Insanity: NYC mayor wants to enable drug use


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DEBLASIO WANTS TO SET UP DRUG ADMINISTRATION CENTERS

TOM LAMPRECHT: Harry, I want to take you to a story out of The Daily Wire. New York City mayor, Bill De Blasio, recently announced plans to open four supervised injection sites where illegal drug users can get their fix with no fear of arrest while medical professionals stand by to prevent fatal overdoses.

The proposed “Overdose Prevention Centers” would be safe consumption spaces where addicts can self-administer pre-obtained narcotics such as heroin, oxycontin and other opioids.

HARRY REEDER: One elected official says, “Here is another example of liberal insanity,” but I’d like to take it a step back further than that. Whenever we engage in sinful behavior, we engage in that which is destructive and it’s interesting how we will rationalize that which is destructive.

And I try to tell people constantly in counseling situations that sin never makes sense. Sin is insanity — and insane act is what sin is — but we find a way to rationalize it and to make it thinkable because, if you can make it thinkable, you can make it acceptable and, if you make it thinkable and acceptable, you can make it doable.

THIS IS HOW SIN CREEPS INTO SOCIETY

Here, we have an illegal act — that means it’s a sin. Here, we have a destructive act of the body which God has given us to serve Him — the Bible says, “Present your bodies as a living sacrifice,” that we are to buffet our bodies and make them our servants; instead of destroying our bodies, we are to actually build them up — “Jesus grew in wisdom and stature.” Therefore, we try to understand how to be good stewards of our body.

And here are the narcotics that actually destroy and the government has every interest in the general welfare to set an environment whereby people cannot destroy a society by destroying themselves and their marriages. That’s what’s in place. Now the view is, “Well, look, people are doing these drugs, anyway, so let’s make it safe.

IS THE “SAFE SEX” CROWD NOW PROMOTING “SAFE DRUGS”?

Let me give you a comparison. I sat in a school educational committee and I was arguing for a sex education curriculum that focused upon abstinence. I was mocked and ridiculed: “Don’t you understand that our children are going to have sex? We’re not going to teach your sacred sex concept that sex is to be sacred and for procreation within marriage. What we’re going to do is understand that our kids are going to have sex so we want to make it safe for them.”

And I said, “Well, let me ask you something else. Are your kids going to lie?” “Well, yeah, they’re going to lie.” “Well, are we going to have a curriculum on safe lying? Are your kids going to cheat? Are we going to have a curriculum on safe cheating?” Do you think that there are some kids that might steal? Are we going to have a curriculum on safe stealing?”

“Well, no, that would be ridiculous.” I said, “Well, hold it. There’s ‘Do not lie, do not cheat, do not steal,’ and those are commandments of God that were preceded by ‘Do not commit adultery.’ Why is it that you will take those commandments that we know our kids are going to transgress and not teach safe stealing, cheating and lying, but you’re willing to teach safe adultery and safe promiscuity when, in reality, it’s not safe? And I can give you all the statistics of what happens physically and emotionally to people who have sex outside of marriage and that’s the sexually transmitted diseases and the epidemic that cannot be stopped.”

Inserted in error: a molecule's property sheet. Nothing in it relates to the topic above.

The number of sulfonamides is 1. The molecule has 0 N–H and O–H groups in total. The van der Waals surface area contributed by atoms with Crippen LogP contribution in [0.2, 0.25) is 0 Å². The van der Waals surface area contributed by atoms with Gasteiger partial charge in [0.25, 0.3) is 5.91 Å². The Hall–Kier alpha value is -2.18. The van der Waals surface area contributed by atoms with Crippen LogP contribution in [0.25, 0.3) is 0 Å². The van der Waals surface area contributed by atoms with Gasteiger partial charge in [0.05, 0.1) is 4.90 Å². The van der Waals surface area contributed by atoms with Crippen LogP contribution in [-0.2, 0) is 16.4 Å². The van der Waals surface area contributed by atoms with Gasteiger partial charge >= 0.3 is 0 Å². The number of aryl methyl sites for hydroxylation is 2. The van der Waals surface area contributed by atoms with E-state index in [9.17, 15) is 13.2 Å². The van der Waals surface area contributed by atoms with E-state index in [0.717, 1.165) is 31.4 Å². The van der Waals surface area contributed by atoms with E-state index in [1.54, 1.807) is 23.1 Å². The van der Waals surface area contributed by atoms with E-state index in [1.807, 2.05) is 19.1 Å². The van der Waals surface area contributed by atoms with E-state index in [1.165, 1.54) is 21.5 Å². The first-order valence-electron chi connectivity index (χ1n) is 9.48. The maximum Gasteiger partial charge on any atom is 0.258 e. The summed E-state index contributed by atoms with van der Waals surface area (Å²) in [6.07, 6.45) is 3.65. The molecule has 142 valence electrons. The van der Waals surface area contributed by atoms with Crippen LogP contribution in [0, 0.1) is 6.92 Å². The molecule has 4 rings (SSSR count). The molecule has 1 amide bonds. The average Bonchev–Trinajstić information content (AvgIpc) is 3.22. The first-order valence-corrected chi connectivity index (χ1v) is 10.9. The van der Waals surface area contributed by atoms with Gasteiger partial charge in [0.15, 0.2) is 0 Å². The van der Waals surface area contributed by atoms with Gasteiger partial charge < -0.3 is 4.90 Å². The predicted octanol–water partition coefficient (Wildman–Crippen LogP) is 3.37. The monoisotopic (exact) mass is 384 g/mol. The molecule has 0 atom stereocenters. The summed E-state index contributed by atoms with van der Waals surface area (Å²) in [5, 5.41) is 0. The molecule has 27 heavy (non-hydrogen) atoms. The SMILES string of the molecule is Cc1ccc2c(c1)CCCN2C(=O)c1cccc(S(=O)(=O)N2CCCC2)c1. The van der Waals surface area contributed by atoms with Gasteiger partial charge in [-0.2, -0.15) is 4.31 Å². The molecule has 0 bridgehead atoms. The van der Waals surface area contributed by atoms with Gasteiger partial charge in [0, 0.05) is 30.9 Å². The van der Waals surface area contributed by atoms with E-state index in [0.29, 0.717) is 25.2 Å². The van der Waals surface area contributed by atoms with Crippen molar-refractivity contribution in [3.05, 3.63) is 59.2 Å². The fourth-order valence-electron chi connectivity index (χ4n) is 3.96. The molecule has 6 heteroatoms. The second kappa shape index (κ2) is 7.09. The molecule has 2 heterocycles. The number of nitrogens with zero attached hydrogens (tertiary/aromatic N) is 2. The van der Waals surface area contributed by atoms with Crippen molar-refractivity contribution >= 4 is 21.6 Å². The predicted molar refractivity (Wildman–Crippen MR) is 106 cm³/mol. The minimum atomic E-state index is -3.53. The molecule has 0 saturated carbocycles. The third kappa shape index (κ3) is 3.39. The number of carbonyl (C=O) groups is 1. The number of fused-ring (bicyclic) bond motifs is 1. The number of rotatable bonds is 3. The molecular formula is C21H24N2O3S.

DRUGS ARE NOT SAFE 

People are going to do drugs, so let’s make it safe for them to kill themselves with drugs. How are you going to make it safe to kill yourself with drugs? You’re going to kill yourself with drugs — okay, you stop them from using a dirty needle but the drugs are still killing them.

We’ve got a law that says you can’t buy these drugs, but if they buy the drugs and they can bring their own — remember the old, when you went to the restaurant, bring your own bottle, BYOB, well, here is bring your own drugs — and, if you bring your own drugs, we’re going to give you needles, we’re going to administer it and, if something happens, we’re going to medicate you, etc., etc.

Listen, we already have places to medicate people if they have overdoses and people understand what an overdose is, but now what we’re going to do is help you kill yourself with drugs and, somehow, we’re going to call that compassion and that we are a compassionate society.

MERCY OR MADNESS?

And that’s where the Mayor De Blasio of New York now says to his people, people are doing drugs. We don’t want them to kill themselves with the drugs so we’re going to give them safe drug-taking by giving them four injection sites, provide the injection devices and provide the injection personnel. If they already have illegally obtained the drugs, they can bring them there in order to have them administered.

Now, what are you going to do with them afterward? I don’t know what’s going to take place — I don’t understand any of that — but now you’ve got this insanity of providing a safe environment for somebody to kill themselves with the administration of drugs. While we’re sitting here struggling with this opioid epidemic and everybody knows that it is killing people, what we’re going to do is we’re going to help you administer the thing that’s going to kill you.

NOW THE DRUG ENFORCEMENT AGENCY IS IN THE WRONG?

Now, by the way, we’re going to help you so you kill yourself safely is what we’re doing. That’s the insanity of our sin. And now you’ve got a national government that’s put in a predicament just the same way it is in a sanctuary city because we’ve got a law that’s being violated in that city.

Do we step in on top of the city, which is now promoting the administration of illegal drugs? Is that what we’re going to do — are we going to step in on top of that? What are we going to do with that city? It’s the same issue that they have with cities that say, “We’re not going to administer the immigration policy of the nation.”

And now you’ve got the Drug Enforcement Agency that’s got to step in on top of a city that is actually a drug administration center where people have purchased illegal drugs to have them administered there within the city. That’s where we are in that context.